NASHVILLE — People searched through debris and counted the cost Friday of tornadoes and storms that savaged Nashville and a series of Southern states, killing at least 11 people.
Nashville Mayor Phil Bredesen was stunned by the damage he saw during an aerial tour. He was even more astounded that nobody was killed by the two tornadoes that ripped through the city the day before.
Vice President Al Gore toured the devastation on the hard-hit east side and promised a quick federal assessment of the damage by 14 emergency teams.
"I'm truly inspired by the way the community has pulled together," Gore said. "This could have been an awful lot worse than it was." He also marveled that nobody died among about 100 people injured in Nashville.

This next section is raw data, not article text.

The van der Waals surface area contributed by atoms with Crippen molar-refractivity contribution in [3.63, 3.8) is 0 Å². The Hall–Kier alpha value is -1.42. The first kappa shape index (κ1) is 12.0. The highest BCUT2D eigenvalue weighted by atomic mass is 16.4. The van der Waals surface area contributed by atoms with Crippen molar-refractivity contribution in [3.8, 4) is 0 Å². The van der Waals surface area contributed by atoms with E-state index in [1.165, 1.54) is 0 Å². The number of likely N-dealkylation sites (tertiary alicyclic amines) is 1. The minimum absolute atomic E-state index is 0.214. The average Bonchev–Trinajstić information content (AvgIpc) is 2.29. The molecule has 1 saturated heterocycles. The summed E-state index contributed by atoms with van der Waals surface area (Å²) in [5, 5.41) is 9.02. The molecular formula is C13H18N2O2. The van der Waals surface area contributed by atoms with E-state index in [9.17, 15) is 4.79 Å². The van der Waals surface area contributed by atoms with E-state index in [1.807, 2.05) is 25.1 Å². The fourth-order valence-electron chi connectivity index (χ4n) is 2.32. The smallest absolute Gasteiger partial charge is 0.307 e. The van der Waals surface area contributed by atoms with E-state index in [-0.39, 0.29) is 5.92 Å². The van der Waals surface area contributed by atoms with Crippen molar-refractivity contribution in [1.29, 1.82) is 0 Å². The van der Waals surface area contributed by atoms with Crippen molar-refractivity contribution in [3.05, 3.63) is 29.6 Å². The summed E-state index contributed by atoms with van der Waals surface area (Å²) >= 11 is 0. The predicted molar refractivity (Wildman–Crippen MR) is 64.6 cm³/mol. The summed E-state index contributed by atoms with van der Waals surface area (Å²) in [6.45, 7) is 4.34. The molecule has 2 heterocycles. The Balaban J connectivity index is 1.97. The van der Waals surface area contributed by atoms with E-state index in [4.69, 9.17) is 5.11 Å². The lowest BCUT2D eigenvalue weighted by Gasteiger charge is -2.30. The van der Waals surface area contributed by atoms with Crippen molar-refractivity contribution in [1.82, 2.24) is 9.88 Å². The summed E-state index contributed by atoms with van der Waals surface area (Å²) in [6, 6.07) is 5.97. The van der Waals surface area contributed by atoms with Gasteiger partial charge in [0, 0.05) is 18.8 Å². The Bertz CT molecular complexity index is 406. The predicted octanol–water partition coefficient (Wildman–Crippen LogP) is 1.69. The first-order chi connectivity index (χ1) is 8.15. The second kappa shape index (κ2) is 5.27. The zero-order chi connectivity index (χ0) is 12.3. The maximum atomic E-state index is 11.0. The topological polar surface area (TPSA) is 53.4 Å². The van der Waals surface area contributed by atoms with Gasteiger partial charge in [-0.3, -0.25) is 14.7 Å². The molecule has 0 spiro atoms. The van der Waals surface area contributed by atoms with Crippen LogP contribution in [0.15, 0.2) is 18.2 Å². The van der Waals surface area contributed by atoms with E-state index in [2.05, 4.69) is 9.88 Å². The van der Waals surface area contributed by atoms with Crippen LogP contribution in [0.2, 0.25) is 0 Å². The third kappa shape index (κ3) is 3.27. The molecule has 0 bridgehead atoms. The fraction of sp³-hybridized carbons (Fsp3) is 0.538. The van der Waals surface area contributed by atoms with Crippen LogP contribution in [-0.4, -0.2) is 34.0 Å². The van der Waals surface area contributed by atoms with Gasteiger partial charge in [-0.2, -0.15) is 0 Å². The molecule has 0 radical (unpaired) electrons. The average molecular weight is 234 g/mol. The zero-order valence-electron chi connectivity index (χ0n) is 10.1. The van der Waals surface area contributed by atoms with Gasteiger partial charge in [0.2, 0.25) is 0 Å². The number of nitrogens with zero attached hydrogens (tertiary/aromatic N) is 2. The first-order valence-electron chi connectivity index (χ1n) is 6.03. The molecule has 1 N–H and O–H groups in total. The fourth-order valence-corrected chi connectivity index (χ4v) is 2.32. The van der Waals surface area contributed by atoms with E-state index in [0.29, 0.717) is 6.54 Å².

Officials said at least 300 homes were damaged in east Nashville. Thirty private planes worth an estimated $3 million were destroyed at Cornelia Fort Airpark, said Bill Colbert, director of operations.
U.S. 70 was littered with uprooted trees, battered houses and twisted billboards.
The Hermitage, where Andrew Jackson lived until his death in 1845, suffered only a few broken windows. But hundreds of trees were uprooted on the 600-acre estate, including three dating from the 1700s.
Six people in rural Tennessee were killed from the storm system that spawned at least eight other tornadoes elsewhere in the state. The second round of tornadoes to hit the South in eight days also killed three people in Kentucky and two in Arkansas.
In Pickett County, along the Kentucky border, between 30 and 40 homes were destroyed and 100 damaged, said county executive Kelly Kiesling, whose own home was among them.